Drama Professor Turns Inspiring Trip to Spanish Palace into New Play
Alhambra, which is based on drama professor Fred Curchack's recent adventures through Spain, incorporates video and shadow magic as well as rap. The play premieres Thursday.
Last May, drama professor Fred Curchack embarked on a dream vacation through Spain with his wife and two friends. When they visited a beautiful palace, inspiration struck the internationally acclaimed actor and playwright.
The building — The Alhambra — is a massive Moorish fortress sitting atop a hill in the south of Spain that gave Curchack the setting for his new play, which will make its premiere Thursday at University Theatre.
“I had never considered writing a play about Spain, but when we finally visited this sublime palace, I was hit with a lightning bolt,” Curchack said.
He transformed that inspiration into a new work juxtaposing Spain’s most brutal histories, such as the Spanish Inquisition and the Spanish Civil War, with the bigotry and racism of contemporary times. “The play is also very funny,” he said.
Curchack was particularly drawn to the history of persecution in late 15th-century Spain. For instance, the Alhambra Decree of 1492 exiled Jews from Spain and, soon thereafter, Muslims and the Romani as well.
“Spanish tour guides always talk about ‘Convivencia,’ a period during the 800 years of Muslim rule when Muslims, Christians and Jews lived in harmony,” he said. His research revealed that this period is actually a topic of debate for historians, with many unaware of the darker details of this time.
When: March 30-April 1 and April 6-8. (8 p.m. each night)
Where: University Theatre
Tickets: $15 each (admission is free with a valid Comet Card). Admission is free for everyone for Thursday performances.
Curchack said he saw parallels between this conflicting account of Spain’s history and contemporary social issues of racial, religious and gender intolerance in the United States.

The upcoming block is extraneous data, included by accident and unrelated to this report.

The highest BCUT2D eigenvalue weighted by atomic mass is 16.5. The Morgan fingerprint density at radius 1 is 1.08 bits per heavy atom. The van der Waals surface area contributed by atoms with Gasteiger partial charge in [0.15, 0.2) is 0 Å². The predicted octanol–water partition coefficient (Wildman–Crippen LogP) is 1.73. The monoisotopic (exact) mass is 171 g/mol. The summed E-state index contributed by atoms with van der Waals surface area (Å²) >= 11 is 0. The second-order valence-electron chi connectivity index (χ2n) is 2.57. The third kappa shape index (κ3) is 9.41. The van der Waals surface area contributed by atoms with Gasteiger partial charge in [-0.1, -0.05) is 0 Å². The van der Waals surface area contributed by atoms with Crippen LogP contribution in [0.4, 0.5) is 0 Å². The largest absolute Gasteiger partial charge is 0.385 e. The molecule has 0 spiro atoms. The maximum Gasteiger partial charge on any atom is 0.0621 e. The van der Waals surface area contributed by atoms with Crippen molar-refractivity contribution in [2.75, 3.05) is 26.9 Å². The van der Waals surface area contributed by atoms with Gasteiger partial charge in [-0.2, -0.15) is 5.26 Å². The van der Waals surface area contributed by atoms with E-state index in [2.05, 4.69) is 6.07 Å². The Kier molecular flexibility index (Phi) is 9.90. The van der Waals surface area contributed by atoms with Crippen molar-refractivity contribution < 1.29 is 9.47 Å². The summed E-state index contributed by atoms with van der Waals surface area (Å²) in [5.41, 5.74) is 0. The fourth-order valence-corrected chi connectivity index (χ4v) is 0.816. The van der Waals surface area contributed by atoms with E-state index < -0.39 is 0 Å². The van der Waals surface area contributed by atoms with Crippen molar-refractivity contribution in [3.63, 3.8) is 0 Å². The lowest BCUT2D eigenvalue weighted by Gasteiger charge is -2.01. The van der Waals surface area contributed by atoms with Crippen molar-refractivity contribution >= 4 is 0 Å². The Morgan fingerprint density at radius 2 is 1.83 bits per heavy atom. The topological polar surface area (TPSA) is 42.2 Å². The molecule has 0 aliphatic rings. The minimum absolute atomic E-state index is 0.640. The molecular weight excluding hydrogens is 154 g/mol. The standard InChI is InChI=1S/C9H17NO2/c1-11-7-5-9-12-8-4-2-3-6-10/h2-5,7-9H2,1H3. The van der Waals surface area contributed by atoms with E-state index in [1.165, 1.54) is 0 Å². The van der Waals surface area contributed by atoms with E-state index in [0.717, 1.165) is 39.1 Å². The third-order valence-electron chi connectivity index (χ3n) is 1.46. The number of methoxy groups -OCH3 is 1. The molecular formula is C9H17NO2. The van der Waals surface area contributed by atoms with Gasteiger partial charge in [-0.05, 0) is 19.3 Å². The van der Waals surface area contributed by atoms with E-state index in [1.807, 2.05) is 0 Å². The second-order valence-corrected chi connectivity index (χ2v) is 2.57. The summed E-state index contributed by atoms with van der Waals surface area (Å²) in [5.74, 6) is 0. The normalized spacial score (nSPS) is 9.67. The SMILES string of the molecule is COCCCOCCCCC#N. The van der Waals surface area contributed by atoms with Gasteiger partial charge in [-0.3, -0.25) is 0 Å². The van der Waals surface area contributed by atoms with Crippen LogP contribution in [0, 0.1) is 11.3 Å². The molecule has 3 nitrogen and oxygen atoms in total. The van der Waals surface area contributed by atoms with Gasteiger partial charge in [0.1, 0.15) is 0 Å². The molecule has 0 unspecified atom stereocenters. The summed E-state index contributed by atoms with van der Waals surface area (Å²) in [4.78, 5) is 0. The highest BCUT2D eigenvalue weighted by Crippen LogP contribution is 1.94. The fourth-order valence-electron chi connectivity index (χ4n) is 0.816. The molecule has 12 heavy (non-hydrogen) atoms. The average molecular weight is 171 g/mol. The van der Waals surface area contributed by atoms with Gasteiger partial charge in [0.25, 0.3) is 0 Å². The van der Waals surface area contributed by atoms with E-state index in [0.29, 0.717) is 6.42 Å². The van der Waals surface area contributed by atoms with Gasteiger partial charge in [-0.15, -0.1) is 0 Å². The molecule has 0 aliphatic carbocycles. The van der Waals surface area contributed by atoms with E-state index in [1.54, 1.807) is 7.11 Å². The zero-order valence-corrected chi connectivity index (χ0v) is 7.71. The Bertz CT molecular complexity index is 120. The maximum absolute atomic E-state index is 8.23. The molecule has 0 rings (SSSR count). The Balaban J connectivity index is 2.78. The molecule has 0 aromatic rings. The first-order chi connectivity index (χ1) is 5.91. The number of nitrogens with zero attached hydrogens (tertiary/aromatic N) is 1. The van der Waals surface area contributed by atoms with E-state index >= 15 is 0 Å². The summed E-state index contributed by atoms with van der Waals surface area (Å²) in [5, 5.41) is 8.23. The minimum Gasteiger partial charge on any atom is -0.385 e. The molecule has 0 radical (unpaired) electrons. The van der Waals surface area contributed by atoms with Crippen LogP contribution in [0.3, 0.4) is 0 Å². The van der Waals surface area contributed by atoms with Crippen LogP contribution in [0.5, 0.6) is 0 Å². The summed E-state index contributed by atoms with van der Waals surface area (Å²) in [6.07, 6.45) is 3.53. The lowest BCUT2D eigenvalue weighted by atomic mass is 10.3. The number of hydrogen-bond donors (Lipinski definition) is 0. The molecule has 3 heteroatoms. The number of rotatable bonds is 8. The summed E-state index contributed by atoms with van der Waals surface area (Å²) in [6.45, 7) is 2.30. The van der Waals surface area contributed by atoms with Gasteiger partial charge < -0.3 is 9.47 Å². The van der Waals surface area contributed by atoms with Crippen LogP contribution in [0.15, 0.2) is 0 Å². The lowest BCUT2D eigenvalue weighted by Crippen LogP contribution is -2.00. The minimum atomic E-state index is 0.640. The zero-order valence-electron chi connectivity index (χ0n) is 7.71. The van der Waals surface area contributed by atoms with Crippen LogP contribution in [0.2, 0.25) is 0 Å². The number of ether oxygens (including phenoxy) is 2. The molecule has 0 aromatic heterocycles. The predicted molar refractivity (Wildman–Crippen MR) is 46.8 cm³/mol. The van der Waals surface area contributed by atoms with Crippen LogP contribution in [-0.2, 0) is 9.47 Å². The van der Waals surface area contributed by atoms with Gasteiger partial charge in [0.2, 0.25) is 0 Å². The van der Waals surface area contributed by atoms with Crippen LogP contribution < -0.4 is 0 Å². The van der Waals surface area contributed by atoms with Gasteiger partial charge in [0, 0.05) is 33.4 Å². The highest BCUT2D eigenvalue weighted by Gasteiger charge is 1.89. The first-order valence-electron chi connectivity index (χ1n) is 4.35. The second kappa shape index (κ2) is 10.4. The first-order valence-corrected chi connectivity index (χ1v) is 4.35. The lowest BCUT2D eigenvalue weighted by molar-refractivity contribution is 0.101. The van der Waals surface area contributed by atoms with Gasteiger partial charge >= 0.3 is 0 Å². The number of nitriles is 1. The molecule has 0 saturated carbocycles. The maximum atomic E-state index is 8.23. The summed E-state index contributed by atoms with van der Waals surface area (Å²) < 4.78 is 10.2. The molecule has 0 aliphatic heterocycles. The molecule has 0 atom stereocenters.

When Curchack returned home, he read 40 books about Spain and spent eight months writing the play and assembling the video for it.
“It wasn’t only politics that inspired the work,” he said. “I found the majestic achievements of Spanish art, architecture, poetry, music, dance and spirituality profoundly inspiring.”
Alhambra, which Curchack said is freely based on his recent adventures through Spain, will run from March 30 to April 1 and April 6-8 with performances starting at 8 p.m.
The play will incorporate video and shadow magic developed by Curchack, as well as rap.
“The collision of live performance and video is incredible fun,” he said. “Rap is intense social protest, and I love that as well as the incredible challenges it presents in writing and performing.”
Student actors taking the Theater/Performance Ensemble course were cast in the play and provided Curchack with a great deal of input.
“Some of the students are professional actors; some are relatively new to theater,” he said. “They have all contributed brilliant ideas, improvisations, and inventions that keep me laughing and crying as I watch their beautiful work.”
Media Contact: The Office of Media Relations, UT Dallas, (972) 883-2155, [email protected].